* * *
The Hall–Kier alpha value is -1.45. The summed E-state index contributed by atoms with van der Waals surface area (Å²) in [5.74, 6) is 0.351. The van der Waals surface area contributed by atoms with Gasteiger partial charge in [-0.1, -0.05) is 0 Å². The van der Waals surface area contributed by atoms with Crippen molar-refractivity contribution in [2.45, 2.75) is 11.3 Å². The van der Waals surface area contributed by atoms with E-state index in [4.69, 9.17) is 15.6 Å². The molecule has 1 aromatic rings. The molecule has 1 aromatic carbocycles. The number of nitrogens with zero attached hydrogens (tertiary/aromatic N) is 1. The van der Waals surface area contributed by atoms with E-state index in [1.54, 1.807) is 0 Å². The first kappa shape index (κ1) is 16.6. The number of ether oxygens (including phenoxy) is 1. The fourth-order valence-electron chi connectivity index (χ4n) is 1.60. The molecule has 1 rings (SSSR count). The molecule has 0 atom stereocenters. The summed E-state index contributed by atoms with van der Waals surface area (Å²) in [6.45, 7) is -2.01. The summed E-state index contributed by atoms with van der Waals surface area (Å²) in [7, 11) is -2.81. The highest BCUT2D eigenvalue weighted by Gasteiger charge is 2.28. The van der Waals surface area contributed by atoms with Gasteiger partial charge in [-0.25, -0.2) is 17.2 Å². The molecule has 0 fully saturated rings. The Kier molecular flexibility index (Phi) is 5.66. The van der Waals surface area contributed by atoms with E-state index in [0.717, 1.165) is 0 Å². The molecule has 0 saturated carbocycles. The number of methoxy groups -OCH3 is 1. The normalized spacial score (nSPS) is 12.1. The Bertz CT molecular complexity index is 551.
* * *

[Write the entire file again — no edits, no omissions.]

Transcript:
The Hall–Kier alpha value is -1.45. The summed E-state index contributed by atoms with van der Waals surface area (Å²) in [5.74, 6) is 0.351. The van der Waals surface area contributed by atoms with Gasteiger partial charge in [-0.1, -0.05) is 0 Å². The van der Waals surface area contributed by atoms with Crippen molar-refractivity contribution in [2.45, 2.75) is 11.3 Å². The van der Waals surface area contributed by atoms with E-state index in [4.69, 9.17) is 15.6 Å². The molecule has 1 aromatic rings. The molecule has 1 aromatic carbocycles. The number of nitrogens with zero attached hydrogens (tertiary/aromatic N) is 1. The van der Waals surface area contributed by atoms with E-state index in [1.54, 1.807) is 0 Å². The first kappa shape index (κ1) is 16.6. The number of ether oxygens (including phenoxy) is 1. The fourth-order valence-electron chi connectivity index (χ4n) is 1.60. The molecule has 1 rings (SSSR count). The molecule has 0 atom stereocenters. The summed E-state index contributed by atoms with van der Waals surface area (Å²) in [6.45, 7) is -2.01. The summed E-state index contributed by atoms with van der Waals surface area (Å²) in [7, 11) is -2.81. The highest BCUT2D eigenvalue weighted by Gasteiger charge is 2.28. The van der Waals surface area contributed by atoms with Gasteiger partial charge in [-0.25, -0.2) is 17.2 Å². The molecule has 0 fully saturated rings. The Kier molecular flexibility index (Phi) is 5.66. The van der Waals surface area contributed by atoms with E-state index in [0.717, 1.165) is 0 Å². The molecule has 0 saturated carbocycles. The number of methoxy groups -OCH3 is 1. The normalized spacial score (nSPS) is 12.1. The Bertz CT molecular complexity index is 551.